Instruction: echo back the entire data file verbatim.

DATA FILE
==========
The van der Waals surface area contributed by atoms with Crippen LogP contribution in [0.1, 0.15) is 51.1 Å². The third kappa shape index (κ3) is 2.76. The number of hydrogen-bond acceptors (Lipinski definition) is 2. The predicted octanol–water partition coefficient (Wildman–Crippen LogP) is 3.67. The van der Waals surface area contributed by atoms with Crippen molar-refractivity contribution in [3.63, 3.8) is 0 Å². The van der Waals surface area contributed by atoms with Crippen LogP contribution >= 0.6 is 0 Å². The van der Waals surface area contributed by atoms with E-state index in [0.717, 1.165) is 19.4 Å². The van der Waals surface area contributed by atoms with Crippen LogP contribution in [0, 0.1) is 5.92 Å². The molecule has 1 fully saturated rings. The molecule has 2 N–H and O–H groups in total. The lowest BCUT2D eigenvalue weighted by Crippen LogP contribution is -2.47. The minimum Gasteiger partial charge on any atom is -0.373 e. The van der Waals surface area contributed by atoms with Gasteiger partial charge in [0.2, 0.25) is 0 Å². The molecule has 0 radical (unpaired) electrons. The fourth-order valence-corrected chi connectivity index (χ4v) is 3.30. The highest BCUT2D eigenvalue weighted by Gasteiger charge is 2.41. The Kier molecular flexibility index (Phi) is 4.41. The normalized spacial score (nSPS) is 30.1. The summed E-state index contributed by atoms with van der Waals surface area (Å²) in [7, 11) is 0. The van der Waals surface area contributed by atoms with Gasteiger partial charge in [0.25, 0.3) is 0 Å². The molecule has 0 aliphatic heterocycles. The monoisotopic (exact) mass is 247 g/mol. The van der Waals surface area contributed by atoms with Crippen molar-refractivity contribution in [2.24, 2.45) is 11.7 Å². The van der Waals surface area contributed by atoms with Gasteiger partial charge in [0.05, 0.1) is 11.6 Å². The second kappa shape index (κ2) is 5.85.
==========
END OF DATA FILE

The van der Waals surface area contributed by atoms with Crippen LogP contribution in [0.1, 0.15) is 51.1 Å². The third kappa shape index (κ3) is 2.76. The number of hydrogen-bond acceptors (Lipinski definition) is 2. The predicted octanol–water partition coefficient (Wildman–Crippen LogP) is 3.67. The van der Waals surface area contributed by atoms with Crippen molar-refractivity contribution in [3.63, 3.8) is 0 Å². The van der Waals surface area contributed by atoms with Crippen LogP contribution >= 0.6 is 0 Å². The van der Waals surface area contributed by atoms with E-state index in [0.717, 1.165) is 19.4 Å². The van der Waals surface area contributed by atoms with Crippen LogP contribution in [0, 0.1) is 5.92 Å². The molecule has 1 fully saturated rings. The molecule has 2 N–H and O–H groups in total. The lowest BCUT2D eigenvalue weighted by Crippen LogP contribution is -2.47. The minimum Gasteiger partial charge on any atom is -0.373 e. The van der Waals surface area contributed by atoms with Gasteiger partial charge in [0.2, 0.25) is 0 Å². The molecule has 0 radical (unpaired) electrons. The fourth-order valence-corrected chi connectivity index (χ4v) is 3.30. The highest BCUT2D eigenvalue weighted by Gasteiger charge is 2.41. The Kier molecular flexibility index (Phi) is 4.41. The normalized spacial score (nSPS) is 30.1. The summed E-state index contributed by atoms with van der Waals surface area (Å²) in [7, 11) is 0. The van der Waals surface area contributed by atoms with Gasteiger partial charge in [0.25, 0.3) is 0 Å². The molecule has 0 aliphatic heterocycles. The monoisotopic (exact) mass is 247 g/mol. The van der Waals surface area contributed by atoms with Crippen molar-refractivity contribution in [2.24, 2.45) is 11.7 Å². The van der Waals surface area contributed by atoms with Gasteiger partial charge in [0.05, 0.1) is 11.6 Å². The second kappa shape index (κ2) is 5.85.